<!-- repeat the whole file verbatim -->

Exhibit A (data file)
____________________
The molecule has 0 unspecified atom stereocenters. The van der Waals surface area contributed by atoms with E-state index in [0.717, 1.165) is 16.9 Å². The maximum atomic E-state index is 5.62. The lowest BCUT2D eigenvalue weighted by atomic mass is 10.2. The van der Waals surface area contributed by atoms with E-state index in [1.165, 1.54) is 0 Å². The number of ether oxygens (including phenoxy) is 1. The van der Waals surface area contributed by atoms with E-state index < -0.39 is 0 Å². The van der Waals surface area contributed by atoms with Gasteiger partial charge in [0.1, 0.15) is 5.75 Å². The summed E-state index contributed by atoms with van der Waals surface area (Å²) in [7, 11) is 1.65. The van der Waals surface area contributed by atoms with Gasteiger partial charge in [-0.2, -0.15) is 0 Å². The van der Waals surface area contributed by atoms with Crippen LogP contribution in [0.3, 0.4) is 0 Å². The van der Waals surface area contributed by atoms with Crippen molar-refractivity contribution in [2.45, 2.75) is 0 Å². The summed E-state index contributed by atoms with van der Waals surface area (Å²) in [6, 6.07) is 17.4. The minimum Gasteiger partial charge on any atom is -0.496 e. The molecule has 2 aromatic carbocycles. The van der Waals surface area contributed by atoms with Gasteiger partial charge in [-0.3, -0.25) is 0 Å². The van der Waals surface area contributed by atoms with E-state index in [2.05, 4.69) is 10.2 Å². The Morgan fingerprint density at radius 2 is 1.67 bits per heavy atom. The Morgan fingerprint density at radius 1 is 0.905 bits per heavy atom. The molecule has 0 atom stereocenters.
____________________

The molecule has 0 unspecified atom stereocenters. The van der Waals surface area contributed by atoms with E-state index in [0.717, 1.165) is 16.9 Å². The maximum atomic E-state index is 5.62. The lowest BCUT2D eigenvalue weighted by atomic mass is 10.2. The van der Waals surface area contributed by atoms with E-state index in [1.165, 1.54) is 0 Å². The number of ether oxygens (including phenoxy) is 1. The van der Waals surface area contributed by atoms with E-state index < -0.39 is 0 Å². The van der Waals surface area contributed by atoms with Gasteiger partial charge in [0.1, 0.15) is 5.75 Å². The summed E-state index contributed by atoms with van der Waals surface area (Å²) in [7, 11) is 1.65. The van der Waals surface area contributed by atoms with Gasteiger partial charge in [-0.2, -0.15) is 0 Å². The van der Waals surface area contributed by atoms with Crippen LogP contribution in [0.3, 0.4) is 0 Å². The van der Waals surface area contributed by atoms with Crippen molar-refractivity contribution in [2.45, 2.75) is 0 Å². The summed E-state index contributed by atoms with van der Waals surface area (Å²) in [6, 6.07) is 17.4. The minimum Gasteiger partial charge on any atom is -0.496 e. The molecule has 2 aromatic carbocycles. The van der Waals surface area contributed by atoms with Gasteiger partial charge in [-0.3, -0.25) is 0 Å². The van der Waals surface area contributed by atoms with E-state index in [2.05, 4.69) is 10.2 Å². The Morgan fingerprint density at radius 2 is 1.67 bits per heavy atom. The Morgan fingerprint density at radius 1 is 0.905 bits per heavy atom. The molecule has 0 atom stereocenters.